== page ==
Hi what is your name and how old are you?
Lewis Anderson and I'm 23
Tell us a little about yourself, what do you do, why have you started to skateboard and how long have you been skating?
I started skating when I was 10 years old when a mobile skate park came to my primary school. Since then I skated every day in school and I kept it up as i got older (although I definitely do not skate everyday now)
To me skating has always been about fun which is why I get frustrated when some people take it too seriously. Whenever I notice myself getting frustrated with a trick I always ask myself 'why did you start skating?' or why do 'you want to skate?' and my answer is always because it's fun so I go back to something else I can do and leave the learning for another time.
In 2018 I started my skate coaching business Two-Toed skateboards with the aim to expose skating to more people and bring the fun of skating into other peoples lives.
How does it feel to do something as cool as skateboarding?
Skating is so cool and don't I know it! It feels great to skate. Its something different. Unfortunately skating still has a bit of a stigma to some members of the public. If they can't appreciate how cool skating is, then it's their loss.
How do your friends and family think about it? About you starting a crazy pastime at this stage of your life?
In school I had my friend group who all skated and we skated together all the time. Friends were always supportive but now I'm older a lot of them don't skate anymore so there are less people to skate with but you find you make friends with a lot skaters you see about at the skatepark anyway.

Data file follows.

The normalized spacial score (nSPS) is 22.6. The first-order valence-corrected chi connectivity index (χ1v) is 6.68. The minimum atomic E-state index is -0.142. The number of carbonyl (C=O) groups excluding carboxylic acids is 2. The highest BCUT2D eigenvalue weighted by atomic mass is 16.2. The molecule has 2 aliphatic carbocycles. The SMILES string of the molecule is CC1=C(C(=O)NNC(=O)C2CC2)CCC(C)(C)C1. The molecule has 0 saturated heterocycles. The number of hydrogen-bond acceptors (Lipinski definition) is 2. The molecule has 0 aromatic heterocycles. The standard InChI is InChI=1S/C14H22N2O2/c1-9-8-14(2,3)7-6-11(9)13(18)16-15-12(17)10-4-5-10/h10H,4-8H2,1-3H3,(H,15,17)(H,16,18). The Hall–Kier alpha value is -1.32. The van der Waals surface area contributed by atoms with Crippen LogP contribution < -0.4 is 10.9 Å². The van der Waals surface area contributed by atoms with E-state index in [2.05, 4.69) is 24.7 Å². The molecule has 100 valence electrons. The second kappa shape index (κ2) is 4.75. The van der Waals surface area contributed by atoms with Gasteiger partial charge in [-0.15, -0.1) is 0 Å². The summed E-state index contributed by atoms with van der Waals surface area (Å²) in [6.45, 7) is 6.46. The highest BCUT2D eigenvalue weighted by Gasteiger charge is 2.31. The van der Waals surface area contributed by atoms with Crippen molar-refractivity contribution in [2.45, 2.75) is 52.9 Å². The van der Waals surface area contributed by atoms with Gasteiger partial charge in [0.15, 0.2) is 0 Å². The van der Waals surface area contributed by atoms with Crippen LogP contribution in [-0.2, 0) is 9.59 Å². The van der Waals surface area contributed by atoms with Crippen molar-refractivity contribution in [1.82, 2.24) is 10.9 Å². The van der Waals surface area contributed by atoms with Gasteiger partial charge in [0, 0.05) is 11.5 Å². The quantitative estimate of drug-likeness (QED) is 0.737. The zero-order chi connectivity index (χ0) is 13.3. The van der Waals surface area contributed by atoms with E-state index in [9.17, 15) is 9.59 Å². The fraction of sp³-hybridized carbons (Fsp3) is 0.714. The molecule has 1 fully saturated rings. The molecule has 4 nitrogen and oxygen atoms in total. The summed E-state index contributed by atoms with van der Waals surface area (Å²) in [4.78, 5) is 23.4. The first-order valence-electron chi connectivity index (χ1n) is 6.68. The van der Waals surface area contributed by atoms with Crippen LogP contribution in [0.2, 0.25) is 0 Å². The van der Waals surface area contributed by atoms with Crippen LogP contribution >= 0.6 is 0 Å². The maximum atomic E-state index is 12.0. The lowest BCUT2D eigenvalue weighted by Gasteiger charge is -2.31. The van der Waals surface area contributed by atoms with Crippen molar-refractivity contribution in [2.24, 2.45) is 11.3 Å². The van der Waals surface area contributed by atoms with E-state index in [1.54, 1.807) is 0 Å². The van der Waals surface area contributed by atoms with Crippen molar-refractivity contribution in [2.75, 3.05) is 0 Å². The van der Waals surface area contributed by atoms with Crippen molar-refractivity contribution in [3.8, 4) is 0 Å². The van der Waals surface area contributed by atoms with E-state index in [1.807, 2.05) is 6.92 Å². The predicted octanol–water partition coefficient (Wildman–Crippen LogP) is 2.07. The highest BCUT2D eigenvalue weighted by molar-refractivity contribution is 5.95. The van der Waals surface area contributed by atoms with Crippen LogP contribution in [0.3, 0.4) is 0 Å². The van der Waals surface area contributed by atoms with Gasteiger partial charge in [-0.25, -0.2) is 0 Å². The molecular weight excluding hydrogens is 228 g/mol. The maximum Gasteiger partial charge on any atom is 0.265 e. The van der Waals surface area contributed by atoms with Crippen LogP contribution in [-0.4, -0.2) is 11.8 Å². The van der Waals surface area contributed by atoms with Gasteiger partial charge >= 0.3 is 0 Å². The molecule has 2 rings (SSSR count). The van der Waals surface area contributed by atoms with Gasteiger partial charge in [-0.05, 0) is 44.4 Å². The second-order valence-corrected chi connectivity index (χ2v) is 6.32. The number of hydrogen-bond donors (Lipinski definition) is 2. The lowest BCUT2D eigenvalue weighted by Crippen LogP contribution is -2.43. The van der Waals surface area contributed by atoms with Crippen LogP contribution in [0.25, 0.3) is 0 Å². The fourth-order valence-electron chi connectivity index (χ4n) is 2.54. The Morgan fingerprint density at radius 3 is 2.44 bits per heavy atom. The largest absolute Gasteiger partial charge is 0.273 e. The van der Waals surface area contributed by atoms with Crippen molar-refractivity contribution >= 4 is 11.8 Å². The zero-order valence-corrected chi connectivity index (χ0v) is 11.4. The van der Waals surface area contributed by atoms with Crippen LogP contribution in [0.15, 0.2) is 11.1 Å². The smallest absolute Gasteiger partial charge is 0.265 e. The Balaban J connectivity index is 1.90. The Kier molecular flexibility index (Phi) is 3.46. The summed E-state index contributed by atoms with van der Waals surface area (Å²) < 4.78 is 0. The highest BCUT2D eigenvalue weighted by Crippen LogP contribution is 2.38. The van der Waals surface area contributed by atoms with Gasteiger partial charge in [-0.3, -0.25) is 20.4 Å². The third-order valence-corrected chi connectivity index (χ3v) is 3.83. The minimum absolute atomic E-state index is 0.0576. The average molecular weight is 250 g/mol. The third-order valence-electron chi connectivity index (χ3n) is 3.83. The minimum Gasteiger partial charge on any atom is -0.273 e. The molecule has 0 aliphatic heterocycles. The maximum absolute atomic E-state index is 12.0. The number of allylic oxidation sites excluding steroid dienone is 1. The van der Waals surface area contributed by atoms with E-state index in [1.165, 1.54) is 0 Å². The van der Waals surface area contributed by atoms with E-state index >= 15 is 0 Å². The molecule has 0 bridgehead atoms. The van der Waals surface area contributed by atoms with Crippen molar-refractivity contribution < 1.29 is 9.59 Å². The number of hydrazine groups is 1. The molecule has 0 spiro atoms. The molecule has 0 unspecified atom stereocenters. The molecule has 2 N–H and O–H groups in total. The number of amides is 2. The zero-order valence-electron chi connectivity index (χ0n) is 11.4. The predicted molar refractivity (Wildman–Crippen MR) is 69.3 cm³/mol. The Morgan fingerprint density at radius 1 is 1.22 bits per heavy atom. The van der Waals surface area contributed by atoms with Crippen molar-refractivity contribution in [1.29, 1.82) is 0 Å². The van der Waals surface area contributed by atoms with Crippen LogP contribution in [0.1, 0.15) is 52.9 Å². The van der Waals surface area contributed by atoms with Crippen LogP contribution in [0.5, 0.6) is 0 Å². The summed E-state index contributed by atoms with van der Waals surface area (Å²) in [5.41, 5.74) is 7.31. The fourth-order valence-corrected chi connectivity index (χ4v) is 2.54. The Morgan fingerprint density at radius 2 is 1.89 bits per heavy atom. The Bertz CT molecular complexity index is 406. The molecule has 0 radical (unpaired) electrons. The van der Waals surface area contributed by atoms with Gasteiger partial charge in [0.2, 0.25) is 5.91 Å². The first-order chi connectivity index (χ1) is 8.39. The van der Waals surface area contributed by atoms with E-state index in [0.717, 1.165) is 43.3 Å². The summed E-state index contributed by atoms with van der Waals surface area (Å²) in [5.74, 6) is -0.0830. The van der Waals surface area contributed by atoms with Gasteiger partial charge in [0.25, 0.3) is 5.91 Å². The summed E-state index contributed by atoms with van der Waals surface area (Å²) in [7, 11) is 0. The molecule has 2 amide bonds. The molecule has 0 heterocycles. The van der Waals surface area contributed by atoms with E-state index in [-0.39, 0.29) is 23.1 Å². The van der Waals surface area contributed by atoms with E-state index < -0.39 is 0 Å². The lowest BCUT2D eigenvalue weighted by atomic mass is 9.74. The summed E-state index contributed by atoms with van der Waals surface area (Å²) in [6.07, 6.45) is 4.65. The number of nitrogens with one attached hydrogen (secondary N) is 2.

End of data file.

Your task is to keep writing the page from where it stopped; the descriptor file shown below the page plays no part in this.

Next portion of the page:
My family were always supportive because I think they saw what it brought out in me. I remember my dad always having to ask me what deck or trucks I wanted for my birthday because he didn't know enough about skating. Its great that they always were happy to try and provide me with what I needed to skate, like a new pair of shoes every 2 or 3 months! Now I'm older I have to buy them myself so I understand the struggle!
Have you had any injuries since you started? And if so has it deterred you from skateboarding in anyway?
The only main injuries I've had from skating is lots and lots of rolled ankles! Whenever I hurt my ankle I can't skate for maybe 2 weeks or so so it is frustrating.
Other than that I had hip problems as a child which did mean that I had to almost give up skating for 2 years when I had an operation. I always used to enjoy going big on big stairsets and ledges but now I have to tame it down so had to change my skating style a lot. There is always a way!
How has skating changed you as a person?
Skating brings so many good things out in me. It's something great to focus on considering you can't 'beat' or Complete skating. Everyone has different styles and tricks they are better at or prefer. It enables you to express yourself in a different way.